The FDA also uses a variety of other approaches to address the issue of antimicrobial resistance. For example, its Center for Drug Evaluation and Research searches for ways to enhance the available approaches to the development of new antibiotics. Among other efforts, the FDA is fostering early communication with pharmaceutical companies, using the product-labeling system to help educate physicians and other health care workers about antimicrobial resistance, and exploring methods for using data collected in clinical trials to make reliable inferences about a drug’s potential to trigger antimicrobial resistance.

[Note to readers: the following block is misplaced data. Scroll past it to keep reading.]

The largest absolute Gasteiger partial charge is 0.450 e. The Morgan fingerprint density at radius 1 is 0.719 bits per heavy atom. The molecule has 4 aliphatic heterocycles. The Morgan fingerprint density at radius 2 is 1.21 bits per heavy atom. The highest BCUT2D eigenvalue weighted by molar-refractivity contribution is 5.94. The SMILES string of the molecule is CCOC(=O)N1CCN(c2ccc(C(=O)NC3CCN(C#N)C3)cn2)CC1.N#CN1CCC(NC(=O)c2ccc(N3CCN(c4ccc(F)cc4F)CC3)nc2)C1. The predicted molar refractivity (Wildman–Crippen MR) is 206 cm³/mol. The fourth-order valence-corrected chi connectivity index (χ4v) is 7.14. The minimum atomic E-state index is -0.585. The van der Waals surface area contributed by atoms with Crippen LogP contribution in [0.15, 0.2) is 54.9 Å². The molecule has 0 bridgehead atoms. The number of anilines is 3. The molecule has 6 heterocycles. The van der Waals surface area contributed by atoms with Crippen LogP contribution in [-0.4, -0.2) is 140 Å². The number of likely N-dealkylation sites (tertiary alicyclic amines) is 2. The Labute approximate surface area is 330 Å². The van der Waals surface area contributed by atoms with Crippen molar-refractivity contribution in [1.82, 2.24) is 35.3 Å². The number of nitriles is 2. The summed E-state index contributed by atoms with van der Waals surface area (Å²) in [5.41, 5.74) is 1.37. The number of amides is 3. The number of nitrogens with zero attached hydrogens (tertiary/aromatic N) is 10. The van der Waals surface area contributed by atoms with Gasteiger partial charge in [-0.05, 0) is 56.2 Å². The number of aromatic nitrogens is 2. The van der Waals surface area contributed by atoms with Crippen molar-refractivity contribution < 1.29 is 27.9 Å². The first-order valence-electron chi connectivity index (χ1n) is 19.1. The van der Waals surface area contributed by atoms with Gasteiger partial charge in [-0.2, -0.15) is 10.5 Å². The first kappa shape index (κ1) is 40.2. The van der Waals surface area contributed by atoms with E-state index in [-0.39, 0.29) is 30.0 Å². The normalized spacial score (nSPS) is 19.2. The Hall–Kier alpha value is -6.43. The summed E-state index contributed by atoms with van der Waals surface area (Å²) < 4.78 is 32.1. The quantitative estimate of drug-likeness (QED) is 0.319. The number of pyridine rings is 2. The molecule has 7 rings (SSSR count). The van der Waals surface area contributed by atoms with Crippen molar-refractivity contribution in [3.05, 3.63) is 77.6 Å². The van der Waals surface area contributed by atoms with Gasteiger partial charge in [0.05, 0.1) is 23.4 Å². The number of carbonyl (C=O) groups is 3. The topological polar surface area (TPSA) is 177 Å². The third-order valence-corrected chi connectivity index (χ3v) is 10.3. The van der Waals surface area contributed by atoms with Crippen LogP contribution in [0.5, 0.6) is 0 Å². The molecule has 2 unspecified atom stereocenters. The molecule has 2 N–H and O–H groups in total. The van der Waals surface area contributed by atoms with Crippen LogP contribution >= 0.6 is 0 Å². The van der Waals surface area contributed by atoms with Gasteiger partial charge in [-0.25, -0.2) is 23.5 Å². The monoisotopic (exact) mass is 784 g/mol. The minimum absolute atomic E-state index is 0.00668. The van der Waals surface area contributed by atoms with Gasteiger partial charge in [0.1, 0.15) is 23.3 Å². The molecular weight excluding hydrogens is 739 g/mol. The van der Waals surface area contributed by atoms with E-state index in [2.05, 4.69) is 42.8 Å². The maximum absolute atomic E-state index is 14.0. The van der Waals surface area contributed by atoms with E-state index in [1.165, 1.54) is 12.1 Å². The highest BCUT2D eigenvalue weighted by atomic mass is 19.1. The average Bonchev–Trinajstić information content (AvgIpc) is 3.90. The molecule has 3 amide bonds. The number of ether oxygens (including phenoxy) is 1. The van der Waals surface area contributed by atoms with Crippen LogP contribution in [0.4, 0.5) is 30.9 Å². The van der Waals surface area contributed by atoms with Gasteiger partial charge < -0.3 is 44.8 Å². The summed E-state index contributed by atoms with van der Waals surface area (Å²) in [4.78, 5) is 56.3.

The CDC is active in promoting and implementing surveillance efforts, prevention and control activities, and applied research, including prevention research. One prevention and control effort, for example, focuses on health care settings, where infection with resistant organisms—many of them resistant to multiple drugs—has become a major patient safety concern. The agency has initiated the Campaign to Prevent Antimicrobial Resistance in Health Care Settings, a nationwide effort that targets front-line clinicians, patient care partners, health care organizations, purchasers, and patients. Its general goals include informing clinicians, patients, and other stakeholders about the escalating problem of antimicrobial resistance in health care settings; motivating interest in and acceptance of interventional programs to prevent resistance; and providing clinicians with tools to support needed practice changes.